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DNA Damage and Repair in Skin Aging

  • Daniel B. YaroshEmail author
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Abstract

Skin aging reflects the accumulation of damage to DNA from both internal and environmental sources. While solar UV induces the most frequent modifications of DNA, air pollution and tobacco smoke have also been demonstrated to induce the cascade of repair responses triggered by DNA damage. Cells use complexes of proteins to remove or reverse DNA damage, but if the lesions are not repaired, a sequence of proteins is activated that invokes wound-healing reactions or cell death. If these reactions are not sufficient to control the DNA damage, the skin risks immunosuppression, destruction of the collagen support structure, and even cancer. Genetic mutations in DNA repair genes can cause hereditary cancer diseases, while simple polymorphisms in some DNA repair genes in apparently healthy people may also predispose them to cancer. Methods to defend against DNA damage include melanin, sunscreens, antioxidants, and administration of DNA repair enzymes.

Keywords

Reactive oxygen species (ROS) 8-Oxoguanine (8oxoG) Cyclobutane pyrimidine dimer (CPD) 6-4-Photoproduct <6-4 > -PP Air pollution Tobacco smoke PM2.5 Nucleotide excision repair Base excision repair Photoreactvation Nicotinamide adenine dinucleotide (NAD) Xeroderma pigmentosum Trichothiodystrophy Cockayne Syndrome Solid organ transplant NFAT Melanin Sunscreens Antioxidants DNA repair enzymes T4 endonuclease V Wound healing Photoaging 

Introduction

DNA has many roles in skin cell function, including directing metabolism, storing the information of heredity, and sensing cell danger. Damage to DNA is correlated with, and probably a major cause of, aging in general and skin aging in specific [1]. Our natural repair system offers significant protection, and new compounds offer the promise of augmenting DNA repair.

This chapter will focus to a large extent on UV damage to DNA because solar UV is by far the greatest danger to DNA. Sun exposure is a major public health concern and has been directly linked to most of the more than 3.5 million new skin cancers that arise in the USA each year [2]. Over the past 20 years, the incidence rates of nonmelanoma skin cancer and melanoma have consistently increased [3]. DNA damage caused by solar UV has been directly linked to these skin cancers, as the cancers contain in their inactivated tumor suppressor gene mutations that are characteristic of UV [4]. Other important contributors to DNA damage that cause skin aging are tobacco smoking and air pollution.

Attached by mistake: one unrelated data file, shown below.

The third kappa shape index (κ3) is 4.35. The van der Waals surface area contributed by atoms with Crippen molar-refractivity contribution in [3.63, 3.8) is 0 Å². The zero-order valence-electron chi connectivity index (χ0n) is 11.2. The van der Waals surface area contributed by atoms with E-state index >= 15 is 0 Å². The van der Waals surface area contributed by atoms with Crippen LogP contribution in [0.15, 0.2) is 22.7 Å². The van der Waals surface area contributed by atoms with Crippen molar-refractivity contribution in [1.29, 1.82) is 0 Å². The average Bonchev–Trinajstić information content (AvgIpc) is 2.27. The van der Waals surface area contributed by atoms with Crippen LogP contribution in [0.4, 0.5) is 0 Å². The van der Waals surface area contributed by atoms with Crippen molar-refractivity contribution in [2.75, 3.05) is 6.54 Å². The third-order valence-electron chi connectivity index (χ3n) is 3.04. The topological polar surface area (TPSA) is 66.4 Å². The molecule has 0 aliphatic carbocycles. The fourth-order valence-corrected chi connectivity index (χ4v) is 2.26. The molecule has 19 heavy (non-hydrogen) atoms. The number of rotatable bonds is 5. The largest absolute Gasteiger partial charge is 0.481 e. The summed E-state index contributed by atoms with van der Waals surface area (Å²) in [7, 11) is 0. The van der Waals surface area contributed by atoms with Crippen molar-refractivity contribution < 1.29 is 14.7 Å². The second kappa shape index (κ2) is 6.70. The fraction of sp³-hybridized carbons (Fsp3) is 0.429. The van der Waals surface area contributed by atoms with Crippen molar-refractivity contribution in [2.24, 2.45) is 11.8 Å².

Sources of DNA Damage

DNA damage comes from two sources: the intrinsic metabolism of the cell and environmental insult.

Intrinsic Metabolism. During aerobic energy generation, about 2 % of all the oxygen burned ends up as reactive oxygen species (ROS). DNA is damaged by ROS most frequently by the oxidation of the guanine base to form 8-oxoguanine (8oxoG) , which is often misread by the DNA replication machinery causing a mutation. This is particularly serious for mitochondria, whose DNA is closest to the source of the short-lived ROS. Stress, caused by, e.g., long working hours, is associated with increased levels of 8oxoGua in urine [5]. In addition, disruption of the circadian rhythm by our modern lifestyles and normal aging can also increase the accumulation of DNA damage by disrupting DNA repair [6].

Environmental insult. By far the most serious damage to skin DNA is from the sun, because DNA readily absorbs photons in the UV region producing modified DNA bases. These modified bases cause a characteristic type of DNA mutation produced by no other carcinogen, and these signature mutations are frequently found in key cancer genes in squamous and basal cell carcinomas. This is the smoking gun that connects sun exposure to this sign of premature aging. Solar UV may indirectly damage DNA by creating reactive oxygen species that then react with DNA. Additional environmental sources of DNA damage to skin come from pollutants carried in the air, particularly in urban areas.